You may enter custom bases for your category and tag URLs here. This is used to rename the "category" or "tag" word in within the URL structure. For example, using /topics/ as your category base would make your category links like "http://example.org/topics/category-name/" instead of "http://example.org/category/category-name/".
Category base - You can enter a custom prefix for your category archive URLs here.
Tag base - You may enter a custom prefix for your tag archive URLs here.
The last and final step is to save the entire configuration you have just changed; Clicking on the Save Changes button will ensure that any changes you have made to these Settings are saved to WordPress database.
Once you click the save changes button, a confirmation text box will appear notifying you that your settings have been saved.
Configuring Custom Permalink Structure Parameters:
You must read this section if you have selected the Custom Structure option under the Common Settings. Otherwise, you may skip this section.
If you have selected the custom structure option, then you have the option to use different structure tags to customize the URL structure.
For using this you must remember two things:
- You should not put your site URL in this permalinks fields. You should only use one or more of the structure tags to customize the URL.
- You must end your structure with either %post_id% or %postname% (e.g. /%year%/%monthnum%/%postname%/) so that each permalink points to an individual post.
You can use these structure tags (shown below) to customize your "Pretty" or "Almost Pretty" permalinks. Some of the most common structure tags are:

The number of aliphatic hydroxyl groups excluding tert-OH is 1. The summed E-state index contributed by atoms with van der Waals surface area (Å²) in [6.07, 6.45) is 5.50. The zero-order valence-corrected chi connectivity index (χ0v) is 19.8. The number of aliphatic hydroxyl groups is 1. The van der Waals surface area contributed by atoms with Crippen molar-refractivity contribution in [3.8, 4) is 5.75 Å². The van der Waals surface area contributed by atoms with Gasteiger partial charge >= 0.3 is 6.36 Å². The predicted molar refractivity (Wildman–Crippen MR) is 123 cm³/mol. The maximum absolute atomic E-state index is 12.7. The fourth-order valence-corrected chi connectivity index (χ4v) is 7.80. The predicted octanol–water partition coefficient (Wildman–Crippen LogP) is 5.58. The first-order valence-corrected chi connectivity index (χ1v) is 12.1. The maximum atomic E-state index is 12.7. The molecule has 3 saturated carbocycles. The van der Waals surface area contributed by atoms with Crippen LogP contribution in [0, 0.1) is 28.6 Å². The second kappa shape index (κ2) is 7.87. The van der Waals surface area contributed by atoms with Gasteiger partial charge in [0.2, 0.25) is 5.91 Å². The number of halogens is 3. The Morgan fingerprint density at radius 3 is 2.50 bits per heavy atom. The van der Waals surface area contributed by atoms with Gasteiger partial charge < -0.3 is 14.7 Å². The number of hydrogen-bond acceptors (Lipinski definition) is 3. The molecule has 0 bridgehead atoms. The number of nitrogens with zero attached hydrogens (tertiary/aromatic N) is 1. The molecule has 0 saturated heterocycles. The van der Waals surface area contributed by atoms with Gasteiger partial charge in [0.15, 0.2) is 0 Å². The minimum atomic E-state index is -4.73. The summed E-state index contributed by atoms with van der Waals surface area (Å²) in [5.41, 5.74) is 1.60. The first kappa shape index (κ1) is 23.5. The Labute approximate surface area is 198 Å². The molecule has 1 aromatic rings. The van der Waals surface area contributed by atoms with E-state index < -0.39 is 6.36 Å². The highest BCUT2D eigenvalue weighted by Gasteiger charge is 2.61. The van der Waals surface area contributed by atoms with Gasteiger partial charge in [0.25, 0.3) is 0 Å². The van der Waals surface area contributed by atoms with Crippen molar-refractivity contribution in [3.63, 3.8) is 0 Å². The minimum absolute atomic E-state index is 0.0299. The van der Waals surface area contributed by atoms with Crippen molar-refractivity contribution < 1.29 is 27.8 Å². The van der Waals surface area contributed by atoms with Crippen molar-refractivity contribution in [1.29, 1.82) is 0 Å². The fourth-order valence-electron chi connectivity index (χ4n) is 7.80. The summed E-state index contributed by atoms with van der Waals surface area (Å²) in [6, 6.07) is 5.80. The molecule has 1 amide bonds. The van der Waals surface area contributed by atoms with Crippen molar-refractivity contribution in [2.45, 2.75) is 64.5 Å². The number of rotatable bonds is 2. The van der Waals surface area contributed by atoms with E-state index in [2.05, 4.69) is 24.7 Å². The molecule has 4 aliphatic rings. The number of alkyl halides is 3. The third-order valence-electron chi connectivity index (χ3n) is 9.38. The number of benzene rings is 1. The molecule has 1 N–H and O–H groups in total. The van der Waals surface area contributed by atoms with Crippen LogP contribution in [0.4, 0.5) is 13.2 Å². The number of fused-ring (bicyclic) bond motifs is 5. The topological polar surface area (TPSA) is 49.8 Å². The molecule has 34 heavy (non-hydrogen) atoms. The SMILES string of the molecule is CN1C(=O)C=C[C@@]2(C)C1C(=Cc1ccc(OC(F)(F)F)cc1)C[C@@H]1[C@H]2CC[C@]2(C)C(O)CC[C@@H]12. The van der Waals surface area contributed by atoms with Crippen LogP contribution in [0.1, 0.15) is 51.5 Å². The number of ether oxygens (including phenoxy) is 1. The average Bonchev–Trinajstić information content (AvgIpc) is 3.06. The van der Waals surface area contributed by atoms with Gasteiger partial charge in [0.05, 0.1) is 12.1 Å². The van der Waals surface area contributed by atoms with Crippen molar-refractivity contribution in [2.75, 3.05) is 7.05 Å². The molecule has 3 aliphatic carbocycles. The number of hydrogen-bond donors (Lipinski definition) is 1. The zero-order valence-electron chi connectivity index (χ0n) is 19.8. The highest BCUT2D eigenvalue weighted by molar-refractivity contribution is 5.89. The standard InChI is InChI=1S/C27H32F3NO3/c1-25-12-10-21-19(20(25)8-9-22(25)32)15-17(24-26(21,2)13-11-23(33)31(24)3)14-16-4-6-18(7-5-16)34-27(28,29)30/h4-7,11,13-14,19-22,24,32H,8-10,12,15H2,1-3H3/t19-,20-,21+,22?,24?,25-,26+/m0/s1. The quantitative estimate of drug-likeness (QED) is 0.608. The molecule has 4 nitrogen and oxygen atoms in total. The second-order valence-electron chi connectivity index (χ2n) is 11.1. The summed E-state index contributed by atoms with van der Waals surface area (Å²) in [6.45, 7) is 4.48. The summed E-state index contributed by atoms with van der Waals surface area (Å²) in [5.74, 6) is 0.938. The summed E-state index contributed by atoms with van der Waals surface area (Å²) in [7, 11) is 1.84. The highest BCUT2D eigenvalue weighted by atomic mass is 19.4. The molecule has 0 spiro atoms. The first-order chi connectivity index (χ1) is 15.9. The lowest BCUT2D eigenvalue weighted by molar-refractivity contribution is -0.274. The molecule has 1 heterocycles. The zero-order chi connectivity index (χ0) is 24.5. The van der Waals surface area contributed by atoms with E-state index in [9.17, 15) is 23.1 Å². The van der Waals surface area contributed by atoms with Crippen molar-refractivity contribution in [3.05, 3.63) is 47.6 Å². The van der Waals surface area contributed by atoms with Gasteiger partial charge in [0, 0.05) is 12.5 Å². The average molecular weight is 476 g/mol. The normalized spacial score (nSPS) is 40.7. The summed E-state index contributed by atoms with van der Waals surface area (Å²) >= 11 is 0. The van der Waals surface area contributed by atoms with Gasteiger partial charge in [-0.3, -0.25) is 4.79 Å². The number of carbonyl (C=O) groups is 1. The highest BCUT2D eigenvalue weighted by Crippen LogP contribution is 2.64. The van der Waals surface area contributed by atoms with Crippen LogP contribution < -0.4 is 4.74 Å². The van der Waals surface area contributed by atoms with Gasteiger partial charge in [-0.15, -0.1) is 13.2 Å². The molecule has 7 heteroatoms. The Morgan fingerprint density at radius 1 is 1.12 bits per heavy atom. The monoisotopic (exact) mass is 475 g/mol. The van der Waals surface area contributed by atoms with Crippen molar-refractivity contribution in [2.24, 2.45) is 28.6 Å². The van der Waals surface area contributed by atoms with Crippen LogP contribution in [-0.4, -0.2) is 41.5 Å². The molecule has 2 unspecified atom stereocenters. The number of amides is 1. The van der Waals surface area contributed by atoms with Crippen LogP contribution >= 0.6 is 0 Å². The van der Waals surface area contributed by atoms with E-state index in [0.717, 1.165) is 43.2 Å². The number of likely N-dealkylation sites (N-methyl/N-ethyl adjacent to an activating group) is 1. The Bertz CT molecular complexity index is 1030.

%year% - shows the year of the post published in four digits, for example 2018.
%monthnum% - Shows the Month in which post was published (in number), for example 02.
%day% - Shows the Day of post-publication date, for example 19.
%hour% - Shows the Hour of the day when the post was published, in 24-hour format, for example 12.
%minute% - Shows the Minute of the hour when the post was published, for example 25.
%second% - shows the Second of the minute when pot got published, for example 42.
%post_id% - Shows the unique ID # of the post, for example 123.
%postname% - Shows a sanitized and dashed version of the title of the post without any special character (post slug field on Edit Post/Page panel). So “A Test Post!” becomes “a-test-post” in the URL.
%category% - Shows a sanitized and dashed version of the category name (category slug field on New/Edit Category panel). Nested sub-categories (child categories) appear as nested directories (under parent category) in the URL.
%author% - Shows a sanitized and dashed version of the author name.
We hope that you have enjoyed the above tutorial on how to Configure WordPress Permalinks Settings. Be with us to explore free training on Leading Technologies and Certifications.
Leave us some comments if you have any question about pretty permalinks or about the options you get at WordPress Settings ⇒ Permalinks screen, we will be very happy to help you.